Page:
Scientists have created a genetically modified tomato plant, which could make it easy to grow tomatoes in an extremely challenging environment such as space.
FREMONT, CA: An idea that astronauts might enjoy the fresh, cherry-red fruits sounds borderline absurd. Tomato plants, along with their sprawling vines and bulbous fruits, take a lot of valuable space as well they are incredibly finicky. Currently, scientists have developed a method to genetically modify cherry tomatoes to ensure that they grow in tighter branches and occupy less space. This can be revolutionary as it can encourage to grow vertical, rooftop gardens and as humanity is stretching out past low-Earth orbit headed toward moon, and then eventually Mars.
To get the cherry tomatoes to grow in bunches like grapes; three critical genes within the plant’s DNA must be tweaked precisely using CRISPR gene-editing technology, as published in the journal Nature Biotechnology.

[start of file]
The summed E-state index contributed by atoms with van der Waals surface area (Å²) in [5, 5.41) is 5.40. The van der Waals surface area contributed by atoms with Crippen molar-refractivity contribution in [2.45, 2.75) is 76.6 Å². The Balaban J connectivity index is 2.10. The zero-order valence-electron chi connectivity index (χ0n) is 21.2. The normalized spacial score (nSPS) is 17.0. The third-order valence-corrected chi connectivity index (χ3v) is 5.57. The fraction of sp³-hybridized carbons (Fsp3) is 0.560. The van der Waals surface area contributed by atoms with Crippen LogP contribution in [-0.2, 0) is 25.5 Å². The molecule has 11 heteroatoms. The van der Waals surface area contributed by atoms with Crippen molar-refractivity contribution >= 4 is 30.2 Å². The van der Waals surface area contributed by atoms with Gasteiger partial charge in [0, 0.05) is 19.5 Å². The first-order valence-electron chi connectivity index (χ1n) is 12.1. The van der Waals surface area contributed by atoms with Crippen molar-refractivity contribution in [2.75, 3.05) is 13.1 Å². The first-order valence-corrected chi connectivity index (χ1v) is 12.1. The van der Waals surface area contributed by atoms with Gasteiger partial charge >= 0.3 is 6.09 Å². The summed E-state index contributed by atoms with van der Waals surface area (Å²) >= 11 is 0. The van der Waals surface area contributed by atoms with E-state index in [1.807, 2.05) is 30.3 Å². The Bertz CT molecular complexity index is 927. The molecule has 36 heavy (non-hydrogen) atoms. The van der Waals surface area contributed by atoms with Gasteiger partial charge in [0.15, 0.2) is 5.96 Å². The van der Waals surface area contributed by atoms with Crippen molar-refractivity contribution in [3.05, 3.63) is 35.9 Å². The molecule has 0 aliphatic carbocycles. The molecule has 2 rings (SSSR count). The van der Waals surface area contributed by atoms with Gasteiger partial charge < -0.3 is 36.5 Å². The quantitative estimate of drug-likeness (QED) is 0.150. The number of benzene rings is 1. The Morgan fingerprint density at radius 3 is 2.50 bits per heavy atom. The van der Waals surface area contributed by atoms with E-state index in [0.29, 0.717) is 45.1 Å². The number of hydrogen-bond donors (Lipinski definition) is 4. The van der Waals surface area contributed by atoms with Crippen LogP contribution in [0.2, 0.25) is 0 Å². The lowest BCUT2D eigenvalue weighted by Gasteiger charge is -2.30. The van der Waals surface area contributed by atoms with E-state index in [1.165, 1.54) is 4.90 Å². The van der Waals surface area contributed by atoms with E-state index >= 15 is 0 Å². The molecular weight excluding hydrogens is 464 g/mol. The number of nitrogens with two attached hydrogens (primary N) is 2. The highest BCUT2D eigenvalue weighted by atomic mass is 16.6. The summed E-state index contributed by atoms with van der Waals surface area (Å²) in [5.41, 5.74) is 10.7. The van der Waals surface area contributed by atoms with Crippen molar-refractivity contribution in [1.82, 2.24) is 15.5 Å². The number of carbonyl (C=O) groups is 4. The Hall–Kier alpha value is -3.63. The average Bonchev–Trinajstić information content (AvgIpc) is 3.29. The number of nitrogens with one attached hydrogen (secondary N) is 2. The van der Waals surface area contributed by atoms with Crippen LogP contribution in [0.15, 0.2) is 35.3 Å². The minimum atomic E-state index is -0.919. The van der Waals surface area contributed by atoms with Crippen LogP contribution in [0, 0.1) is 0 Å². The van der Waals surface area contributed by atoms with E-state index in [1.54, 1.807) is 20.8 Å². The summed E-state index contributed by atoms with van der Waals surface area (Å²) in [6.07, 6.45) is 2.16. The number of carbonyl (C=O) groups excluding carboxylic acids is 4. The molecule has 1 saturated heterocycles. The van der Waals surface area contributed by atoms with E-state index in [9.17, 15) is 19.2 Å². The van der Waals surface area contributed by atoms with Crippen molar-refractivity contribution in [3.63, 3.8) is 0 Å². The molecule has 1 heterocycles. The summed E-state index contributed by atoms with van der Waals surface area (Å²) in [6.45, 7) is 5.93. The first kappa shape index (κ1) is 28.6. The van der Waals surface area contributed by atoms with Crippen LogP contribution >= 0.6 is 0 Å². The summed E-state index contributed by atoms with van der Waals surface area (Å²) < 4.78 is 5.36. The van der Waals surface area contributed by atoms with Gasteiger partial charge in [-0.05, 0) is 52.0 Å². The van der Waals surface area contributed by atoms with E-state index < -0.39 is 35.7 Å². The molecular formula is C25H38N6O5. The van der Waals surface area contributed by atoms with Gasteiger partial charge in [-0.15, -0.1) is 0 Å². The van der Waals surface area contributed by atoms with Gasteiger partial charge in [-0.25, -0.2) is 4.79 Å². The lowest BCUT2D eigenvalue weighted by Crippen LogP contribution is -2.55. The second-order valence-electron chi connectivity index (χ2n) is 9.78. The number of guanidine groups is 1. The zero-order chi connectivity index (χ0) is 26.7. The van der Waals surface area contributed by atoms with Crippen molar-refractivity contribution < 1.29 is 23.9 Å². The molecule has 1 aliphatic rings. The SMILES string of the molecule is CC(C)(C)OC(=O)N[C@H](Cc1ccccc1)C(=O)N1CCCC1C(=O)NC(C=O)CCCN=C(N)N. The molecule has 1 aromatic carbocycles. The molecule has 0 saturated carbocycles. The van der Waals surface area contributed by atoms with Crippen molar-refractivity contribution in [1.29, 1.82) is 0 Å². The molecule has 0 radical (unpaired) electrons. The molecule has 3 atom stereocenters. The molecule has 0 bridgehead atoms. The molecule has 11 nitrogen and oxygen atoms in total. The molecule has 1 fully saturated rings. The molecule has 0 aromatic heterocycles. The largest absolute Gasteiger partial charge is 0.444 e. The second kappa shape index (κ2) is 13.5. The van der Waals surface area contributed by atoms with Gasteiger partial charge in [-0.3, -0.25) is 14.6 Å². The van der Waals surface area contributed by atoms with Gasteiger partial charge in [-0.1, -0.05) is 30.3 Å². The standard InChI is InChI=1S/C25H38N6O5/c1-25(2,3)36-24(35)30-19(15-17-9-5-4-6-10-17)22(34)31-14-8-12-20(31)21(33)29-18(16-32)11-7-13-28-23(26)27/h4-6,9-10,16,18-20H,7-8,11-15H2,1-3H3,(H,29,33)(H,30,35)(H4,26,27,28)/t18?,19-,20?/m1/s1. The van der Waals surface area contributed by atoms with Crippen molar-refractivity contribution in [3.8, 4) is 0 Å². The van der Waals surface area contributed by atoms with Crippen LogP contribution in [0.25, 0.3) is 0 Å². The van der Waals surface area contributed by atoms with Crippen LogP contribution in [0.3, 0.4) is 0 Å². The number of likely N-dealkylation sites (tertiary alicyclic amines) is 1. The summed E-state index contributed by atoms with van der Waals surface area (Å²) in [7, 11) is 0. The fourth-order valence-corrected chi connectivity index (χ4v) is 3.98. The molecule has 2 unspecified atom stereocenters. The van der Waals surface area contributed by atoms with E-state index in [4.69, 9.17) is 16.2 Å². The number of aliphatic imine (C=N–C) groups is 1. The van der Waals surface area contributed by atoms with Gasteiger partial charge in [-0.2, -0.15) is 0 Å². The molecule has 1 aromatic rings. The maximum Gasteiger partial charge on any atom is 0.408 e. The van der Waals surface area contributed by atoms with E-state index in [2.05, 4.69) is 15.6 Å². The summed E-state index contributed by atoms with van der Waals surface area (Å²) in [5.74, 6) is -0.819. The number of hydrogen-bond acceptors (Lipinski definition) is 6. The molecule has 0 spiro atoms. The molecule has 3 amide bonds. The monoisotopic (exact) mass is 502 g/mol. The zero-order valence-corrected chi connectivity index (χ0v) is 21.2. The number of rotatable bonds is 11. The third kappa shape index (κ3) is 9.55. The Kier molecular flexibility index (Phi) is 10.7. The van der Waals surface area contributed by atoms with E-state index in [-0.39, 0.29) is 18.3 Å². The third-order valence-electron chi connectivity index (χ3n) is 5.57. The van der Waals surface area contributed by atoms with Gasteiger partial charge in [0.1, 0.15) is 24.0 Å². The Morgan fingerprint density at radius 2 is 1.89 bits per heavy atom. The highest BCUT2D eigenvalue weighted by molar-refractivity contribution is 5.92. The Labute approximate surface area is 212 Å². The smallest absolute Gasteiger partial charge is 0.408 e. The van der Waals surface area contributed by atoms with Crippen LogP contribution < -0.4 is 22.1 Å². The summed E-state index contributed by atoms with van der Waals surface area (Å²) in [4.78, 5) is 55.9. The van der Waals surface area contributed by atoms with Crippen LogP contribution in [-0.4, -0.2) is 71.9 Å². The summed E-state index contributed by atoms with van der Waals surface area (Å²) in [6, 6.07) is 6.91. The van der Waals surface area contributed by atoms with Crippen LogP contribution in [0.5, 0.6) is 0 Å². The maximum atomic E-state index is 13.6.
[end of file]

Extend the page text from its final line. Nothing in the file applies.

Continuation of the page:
Two genes among the three, the so-called SELF PRUNING gene and the SP5G gene, administers when the plant stops growing and starts flowering and fruiting. The third gene SIER gene controls the length of the stems of the plant. Just a simple alteration of the first two genes resulted in the tomato plants that did not produce a lot of fruit and did not taste good. It was only after the discovery of the third gene that the scientists were able to create the perfect plant as expected.
This variant of the tomato plants size is not the only benefit of these tightly bound cherry tomatoes. These plants additionally take less time to grow, like just about 40 days approximately.
This demonstrates how modern innovation and technology can help the scientists produce crops in new ways, without even the need to tear up the land as much or use excessive fertilizers that runoff into rivers and streams and pollutes them. It is a complementary approach to help people feed locally with a reduced carbon footprint.